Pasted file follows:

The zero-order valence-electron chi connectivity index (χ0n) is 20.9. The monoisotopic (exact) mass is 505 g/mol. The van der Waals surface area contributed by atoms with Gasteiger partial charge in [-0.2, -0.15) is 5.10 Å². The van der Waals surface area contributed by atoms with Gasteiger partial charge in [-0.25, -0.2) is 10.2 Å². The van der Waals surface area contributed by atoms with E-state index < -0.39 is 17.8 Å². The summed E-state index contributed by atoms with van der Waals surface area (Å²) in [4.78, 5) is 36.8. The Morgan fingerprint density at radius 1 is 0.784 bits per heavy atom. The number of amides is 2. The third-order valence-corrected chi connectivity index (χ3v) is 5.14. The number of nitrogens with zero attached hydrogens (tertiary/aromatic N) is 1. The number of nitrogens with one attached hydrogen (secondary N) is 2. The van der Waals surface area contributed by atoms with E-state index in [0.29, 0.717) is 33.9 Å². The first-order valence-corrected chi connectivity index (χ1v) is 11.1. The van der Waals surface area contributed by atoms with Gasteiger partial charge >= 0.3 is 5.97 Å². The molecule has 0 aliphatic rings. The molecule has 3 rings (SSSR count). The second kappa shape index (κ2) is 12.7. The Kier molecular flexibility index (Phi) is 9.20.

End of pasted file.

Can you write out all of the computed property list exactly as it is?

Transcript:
The zero-order valence-electron chi connectivity index (χ0n) is 20.9. The monoisotopic (exact) mass is 505 g/mol. The van der Waals surface area contributed by atoms with Gasteiger partial charge in [-0.2, -0.15) is 5.10 Å². The van der Waals surface area contributed by atoms with Gasteiger partial charge in [-0.25, -0.2) is 10.2 Å². The van der Waals surface area contributed by atoms with E-state index < -0.39 is 17.8 Å². The summed E-state index contributed by atoms with van der Waals surface area (Å²) in [4.78, 5) is 36.8. The Morgan fingerprint density at radius 1 is 0.784 bits per heavy atom. The number of amides is 2. The third-order valence-corrected chi connectivity index (χ3v) is 5.14. The number of nitrogens with zero attached hydrogens (tertiary/aromatic N) is 1. The number of nitrogens with one attached hydrogen (secondary N) is 2. The van der Waals surface area contributed by atoms with E-state index in [0.29, 0.717) is 33.9 Å². The first-order valence-corrected chi connectivity index (χ1v) is 11.1. The van der Waals surface area contributed by atoms with Gasteiger partial charge >= 0.3 is 5.97 Å². The molecule has 0 aliphatic rings. The molecule has 3 rings (SSSR count). The second kappa shape index (κ2) is 12.7. The Kier molecular flexibility index (Phi) is 9.20.